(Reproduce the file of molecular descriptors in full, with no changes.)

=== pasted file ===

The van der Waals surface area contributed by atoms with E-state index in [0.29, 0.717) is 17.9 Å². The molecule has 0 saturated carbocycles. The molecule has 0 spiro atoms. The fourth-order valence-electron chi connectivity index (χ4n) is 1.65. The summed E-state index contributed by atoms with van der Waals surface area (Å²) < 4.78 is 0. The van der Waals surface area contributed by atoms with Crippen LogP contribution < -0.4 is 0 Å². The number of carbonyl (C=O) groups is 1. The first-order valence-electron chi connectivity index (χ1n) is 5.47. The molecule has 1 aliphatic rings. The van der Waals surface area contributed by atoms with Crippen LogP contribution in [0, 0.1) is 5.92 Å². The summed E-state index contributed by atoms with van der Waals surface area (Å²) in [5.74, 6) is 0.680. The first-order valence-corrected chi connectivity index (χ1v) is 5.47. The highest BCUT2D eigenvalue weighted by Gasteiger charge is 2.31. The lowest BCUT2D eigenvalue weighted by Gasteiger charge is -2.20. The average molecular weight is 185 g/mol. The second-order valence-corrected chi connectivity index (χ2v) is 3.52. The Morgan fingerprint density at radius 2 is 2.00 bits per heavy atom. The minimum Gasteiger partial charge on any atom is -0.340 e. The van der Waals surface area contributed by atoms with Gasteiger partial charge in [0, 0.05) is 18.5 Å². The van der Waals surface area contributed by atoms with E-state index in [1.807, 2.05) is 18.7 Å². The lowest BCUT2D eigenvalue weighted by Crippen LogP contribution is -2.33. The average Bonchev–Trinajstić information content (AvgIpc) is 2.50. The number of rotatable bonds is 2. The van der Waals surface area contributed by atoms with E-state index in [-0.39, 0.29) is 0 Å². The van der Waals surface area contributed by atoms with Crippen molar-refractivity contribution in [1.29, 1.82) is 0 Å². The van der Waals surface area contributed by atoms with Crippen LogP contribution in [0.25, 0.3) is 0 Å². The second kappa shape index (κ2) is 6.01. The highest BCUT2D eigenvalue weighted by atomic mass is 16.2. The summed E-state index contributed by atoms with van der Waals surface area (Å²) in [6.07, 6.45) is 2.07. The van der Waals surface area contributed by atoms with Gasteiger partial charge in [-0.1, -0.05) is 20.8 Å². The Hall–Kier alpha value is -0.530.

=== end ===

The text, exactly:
The van der Waals surface area contributed by atoms with E-state index in [0.29, 0.717) is 17.9 Å². The molecule has 0 saturated carbocycles. The molecule has 0 spiro atoms. The fourth-order valence-electron chi connectivity index (χ4n) is 1.65. The summed E-state index contributed by atoms with van der Waals surface area (Å²) < 4.78 is 0. The van der Waals surface area contributed by atoms with Crippen LogP contribution < -0.4 is 0 Å². The number of carbonyl (C=O) groups is 1. The first-order valence-electron chi connectivity index (χ1n) is 5.47. The molecule has 1 aliphatic rings. The van der Waals surface area contributed by atoms with Crippen LogP contribution in [0, 0.1) is 5.92 Å². The summed E-state index contributed by atoms with van der Waals surface area (Å²) in [5.74, 6) is 0.680. The first-order valence-corrected chi connectivity index (χ1v) is 5.47. The highest BCUT2D eigenvalue weighted by Gasteiger charge is 2.31. The lowest BCUT2D eigenvalue weighted by Gasteiger charge is -2.20. The average molecular weight is 185 g/mol. The second-order valence-corrected chi connectivity index (χ2v) is 3.52. The Morgan fingerprint density at radius 2 is 2.00 bits per heavy atom. The minimum Gasteiger partial charge on any atom is -0.340 e. The van der Waals surface area contributed by atoms with Gasteiger partial charge in [0, 0.05) is 18.5 Å². The van der Waals surface area contributed by atoms with E-state index in [1.807, 2.05) is 18.7 Å². The lowest BCUT2D eigenvalue weighted by Crippen LogP contribution is -2.33. The average Bonchev–Trinajstić information content (AvgIpc) is 2.50. The number of rotatable bonds is 2. The van der Waals surface area contributed by atoms with E-state index in [-0.39, 0.29) is 0 Å². The van der Waals surface area contributed by atoms with Crippen molar-refractivity contribution in [1.29, 1.82) is 0 Å². The van der Waals surface area contributed by atoms with Crippen LogP contribution in [0.25, 0.3) is 0 Å². The second kappa shape index (κ2) is 6.01. The highest BCUT2D eigenvalue weighted by atomic mass is 16.2. The summed E-state index contributed by atoms with van der Waals surface area (Å²) in [6.07, 6.45) is 2.07. The van der Waals surface area contributed by atoms with Gasteiger partial charge in [-0.1, -0.05) is 20.8 Å². The Hall–Kier alpha value is -0.530.